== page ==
America has since evolved to dominate the old British Empire in virtually every aspect of human endeavors, except perhaps, social welfare. The Yankees figuratively were discipled by Dr. Smith who believed in free market and made his argument that 'capitalism' will benefit mankind than any other economic structure. He laid this foundation at the onset of industrial revolution and provided the basics for modern economics.

Smith made his case about the 'invisible hand' and why monopoly and undue and unfettered government regulations or interference in market and industry must be discouraged. He was of the opinion that prudent allocation of resources cannot happen when states dominate and over interfere.

In that old time, America farmers could grow cotton, but would not process it. It has to be sent to England where it would later be imported into U.S as a finished product. Understanding that this decision was not due to lack of processing ability, you will appreciate Smith's argument that market must be free.

His theses were clear and were very influential; they provided the same level of fulcrum to Economics as Isaac Newton's Mathematica Prinicipia to Physics. Or in modern times, Bill Gates' Windows to the information economy.

While reading Smith's book and understanding the time frame it was written, one cannot but appreciate the intellectual rigor in that piece. Before technology was penetrated in en mass across the regions of the world, he noted that all nations could compete at par in agricultural productivity. The reason was absence of division of labor in any subsistence farming system in the world. A farmer does everything in the farm and is not an expert in most.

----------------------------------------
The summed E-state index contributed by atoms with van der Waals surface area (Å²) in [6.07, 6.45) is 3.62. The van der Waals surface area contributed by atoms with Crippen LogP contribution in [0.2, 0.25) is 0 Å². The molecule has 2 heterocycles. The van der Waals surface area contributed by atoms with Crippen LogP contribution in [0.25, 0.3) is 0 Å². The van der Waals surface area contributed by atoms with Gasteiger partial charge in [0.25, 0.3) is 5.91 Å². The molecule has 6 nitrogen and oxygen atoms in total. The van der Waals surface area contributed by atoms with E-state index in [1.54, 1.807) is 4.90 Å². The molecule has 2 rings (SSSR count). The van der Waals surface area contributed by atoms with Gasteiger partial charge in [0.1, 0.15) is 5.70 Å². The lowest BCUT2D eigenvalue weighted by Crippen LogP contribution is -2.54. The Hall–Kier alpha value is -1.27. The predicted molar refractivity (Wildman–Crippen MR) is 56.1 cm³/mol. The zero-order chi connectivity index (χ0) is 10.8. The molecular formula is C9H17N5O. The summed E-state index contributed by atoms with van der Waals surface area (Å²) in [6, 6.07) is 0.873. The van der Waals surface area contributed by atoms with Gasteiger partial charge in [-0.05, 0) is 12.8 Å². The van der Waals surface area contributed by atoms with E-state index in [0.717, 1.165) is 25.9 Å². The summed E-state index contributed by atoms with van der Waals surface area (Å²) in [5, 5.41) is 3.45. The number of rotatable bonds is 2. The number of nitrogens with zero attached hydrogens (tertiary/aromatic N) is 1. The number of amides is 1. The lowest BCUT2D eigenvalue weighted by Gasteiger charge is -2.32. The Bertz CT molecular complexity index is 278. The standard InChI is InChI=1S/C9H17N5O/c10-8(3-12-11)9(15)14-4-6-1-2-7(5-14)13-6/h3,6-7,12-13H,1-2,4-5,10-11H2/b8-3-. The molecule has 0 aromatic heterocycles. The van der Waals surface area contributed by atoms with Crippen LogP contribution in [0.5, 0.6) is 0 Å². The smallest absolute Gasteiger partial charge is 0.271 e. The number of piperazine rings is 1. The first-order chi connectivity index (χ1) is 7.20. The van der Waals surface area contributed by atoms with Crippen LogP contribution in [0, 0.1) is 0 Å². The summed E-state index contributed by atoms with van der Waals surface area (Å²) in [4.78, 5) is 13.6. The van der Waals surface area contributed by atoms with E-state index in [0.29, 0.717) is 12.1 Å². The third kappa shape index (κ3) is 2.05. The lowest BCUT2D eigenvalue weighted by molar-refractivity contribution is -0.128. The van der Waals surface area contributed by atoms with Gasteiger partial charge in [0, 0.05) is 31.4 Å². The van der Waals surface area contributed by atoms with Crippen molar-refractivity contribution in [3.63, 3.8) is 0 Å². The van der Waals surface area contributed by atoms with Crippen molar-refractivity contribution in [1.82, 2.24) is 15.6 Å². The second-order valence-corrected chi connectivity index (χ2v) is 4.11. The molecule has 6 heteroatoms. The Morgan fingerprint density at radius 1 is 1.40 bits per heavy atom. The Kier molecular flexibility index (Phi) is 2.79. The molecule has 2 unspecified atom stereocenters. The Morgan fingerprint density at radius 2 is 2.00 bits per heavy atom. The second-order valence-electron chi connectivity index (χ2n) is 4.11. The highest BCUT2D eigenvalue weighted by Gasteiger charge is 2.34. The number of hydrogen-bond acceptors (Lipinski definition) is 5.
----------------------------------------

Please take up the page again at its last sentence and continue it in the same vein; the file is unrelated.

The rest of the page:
Discounting fertile land, rain and other factors that could help farmers, all the farmers, from Africa to plantations in Alabama, the level of productivity was similar. Why top article? No specialization was employed in farming business at the time.

Fast track forward when the industrial revolution set forth. The British Empire became an engine of wealth creation through automation. It was a quintessential period of unrivalled human productivity which resulted to enormous wealth created in the empire. Technology not only helped speed process execution, it helped in division of labor.

Interestingly, Dr Smith had noted that except agriculture where productivity was flat because of lack of division of labor, other industries were doing just fine. And in those industries, there were organized structures which enabled division of labor. For instance in the construction industry, there were bricklayers, carpenters, painters, and so on; but a farmer was a farmer.

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